[5] 2006 – My mother on her 60th birthday, two months before she died, we were from the hospital from her last chemotherapy and ate lunch in her most favorite restaurant of her lifetime, Trio Restaurant, Cikini, Jakarta

[6] 2006 – Farabi’s farewell dinner to Netherland and sleepover, minutes before my flight to Jakarta when both of my parents were critical in the hospital

[7] 2006 – My father with my brother, reading a birthday card from me, my father first birthday without my mother

[8] 2012 – Me and my son, Asabhumy, at our house in Jogjakarta

[9] 2012 – The AMAN Media team going home from Dodola Island, Morotai

[10] 2012 – Me in North Java Sea, Lasem coast

[11] 2012 – The books from New Delhi and my son, Asabhumy. My soul mates and best friends in Sangam Restaurant on Losar 2012, Labodalih Sembiring and Abmi Handayani, photo taken by Jean Pascal Elbaz

[12] 2010 – Finishing my tatto series of Om Mane Padme Hum, with Munir Toxic Tatto, Jogjakarta, photo taken by Megan Ryan

[13] 1965 – My father at 24 and my mother at 19, Buitenzorg, the photo taken by my father’s best friend who become a photographer later on (I forgot his name). It was the year when they started going out, it is also the year when darkness swept Indonesian contemporary lives.

[14] 2005 – Buddha in Borobudur Temple

[15] 2012 – Me in my journey from Ternate to Sofifi, Mount Gamalama at my back. Photo courtesy by Labodalih Sembiring

[16] 2012 – My son at the back of Inna’s house, Nitiprayan – Jogjakarta

[17] 2012 – My hot pink nails and a small white butterfly in Tobelo, in the middle of AMAN Congress. Photo courtesy by Labodalih Sembiring.

[18] 2012 – Me doing a warrior yoga pose at the dock of Dodola Island, Morotai. Photo courtesy by Labodalih Sembiring.

The Social Traveler on Indonesia Featuring Cokiliciouz

I know him since I was 16 and I finally met him when I was 23. We crossed path along the way, but we finally met in Yogyakarta. After long emails on Pablo Neruda poems, of Garcia Lorca and all the long listed favorite authors that we are both crazy with.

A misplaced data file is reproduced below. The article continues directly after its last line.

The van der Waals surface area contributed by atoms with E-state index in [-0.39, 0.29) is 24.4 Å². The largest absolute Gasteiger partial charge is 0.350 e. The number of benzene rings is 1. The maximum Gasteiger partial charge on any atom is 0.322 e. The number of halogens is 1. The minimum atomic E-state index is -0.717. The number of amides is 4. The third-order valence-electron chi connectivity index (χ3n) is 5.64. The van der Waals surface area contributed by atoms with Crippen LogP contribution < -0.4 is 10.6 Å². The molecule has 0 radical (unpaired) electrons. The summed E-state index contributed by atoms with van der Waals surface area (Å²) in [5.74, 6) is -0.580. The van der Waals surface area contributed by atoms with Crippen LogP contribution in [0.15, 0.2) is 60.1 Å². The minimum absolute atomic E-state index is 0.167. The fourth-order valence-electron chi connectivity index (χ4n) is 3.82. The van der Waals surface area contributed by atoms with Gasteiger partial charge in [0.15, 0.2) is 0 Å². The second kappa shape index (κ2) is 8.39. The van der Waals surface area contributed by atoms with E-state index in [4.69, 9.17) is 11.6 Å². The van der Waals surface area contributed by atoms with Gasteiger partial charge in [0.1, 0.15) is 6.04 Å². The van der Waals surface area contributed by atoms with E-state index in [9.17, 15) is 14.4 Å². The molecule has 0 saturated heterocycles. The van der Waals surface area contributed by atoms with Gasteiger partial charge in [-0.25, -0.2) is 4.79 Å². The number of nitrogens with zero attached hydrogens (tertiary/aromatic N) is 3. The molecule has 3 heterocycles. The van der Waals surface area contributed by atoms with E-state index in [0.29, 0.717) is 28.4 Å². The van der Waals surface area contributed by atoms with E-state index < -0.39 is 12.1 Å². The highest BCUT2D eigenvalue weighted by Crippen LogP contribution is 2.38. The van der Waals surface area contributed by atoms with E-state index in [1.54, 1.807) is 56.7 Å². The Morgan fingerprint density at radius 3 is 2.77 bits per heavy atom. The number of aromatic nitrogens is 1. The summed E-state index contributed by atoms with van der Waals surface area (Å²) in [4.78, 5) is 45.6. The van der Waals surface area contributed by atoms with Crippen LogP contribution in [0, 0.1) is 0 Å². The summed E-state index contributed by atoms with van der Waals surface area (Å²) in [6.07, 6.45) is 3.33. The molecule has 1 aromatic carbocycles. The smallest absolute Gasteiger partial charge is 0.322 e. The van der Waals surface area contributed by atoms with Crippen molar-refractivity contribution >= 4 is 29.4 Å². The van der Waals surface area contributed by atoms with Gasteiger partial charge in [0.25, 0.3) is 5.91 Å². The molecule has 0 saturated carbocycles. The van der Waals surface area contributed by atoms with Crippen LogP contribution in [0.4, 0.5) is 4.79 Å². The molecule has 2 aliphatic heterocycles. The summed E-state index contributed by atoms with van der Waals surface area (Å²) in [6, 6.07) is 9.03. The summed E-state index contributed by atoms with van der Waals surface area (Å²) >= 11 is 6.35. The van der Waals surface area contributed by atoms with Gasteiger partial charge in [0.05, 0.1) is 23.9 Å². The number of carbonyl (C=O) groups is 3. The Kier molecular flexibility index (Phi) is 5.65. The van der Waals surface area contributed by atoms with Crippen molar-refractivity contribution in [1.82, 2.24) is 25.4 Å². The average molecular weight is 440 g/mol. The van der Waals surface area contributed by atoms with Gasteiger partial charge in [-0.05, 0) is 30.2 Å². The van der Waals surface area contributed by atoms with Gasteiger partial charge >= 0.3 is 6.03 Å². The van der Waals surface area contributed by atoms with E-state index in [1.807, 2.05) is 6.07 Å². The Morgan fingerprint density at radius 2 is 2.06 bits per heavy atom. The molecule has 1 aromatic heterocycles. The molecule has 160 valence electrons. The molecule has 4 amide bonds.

I come to Yogyakarta when he left. We met accidentally seven years later, not recognizing each other over beers and bilingual conversation. He thought I was Japanese and I never thought that he was Coki. He cut his famous dreadlocks by then and time changes our expectation.

Through time he become one of my great friend, part of my soul mates, my brother and the trusted uncle to my son. He is my partner in crime of the twitter timeline in making people drown with melancholia by posting the lines of our favorite poet, Pablo Neruda. We share recipes because we both love cooking. Though he complain that I never cooked for him yet and when we met it always the other way around. He is one of the amazing cook that I ever know.

I love how his tattoos grow. His amazing personalities, heart and his personal bluntness on every single thing. Above all, I’m a big fan of his works, all his writings and documentaries (click the youtube links and you will know why). Something did not change since I was 16, and my brother, Coki, happy belated birthday :)

With this video of his, it reminds me that it is so hard to not fall in love with this country. And when you did, it is so hard to keep on loving it.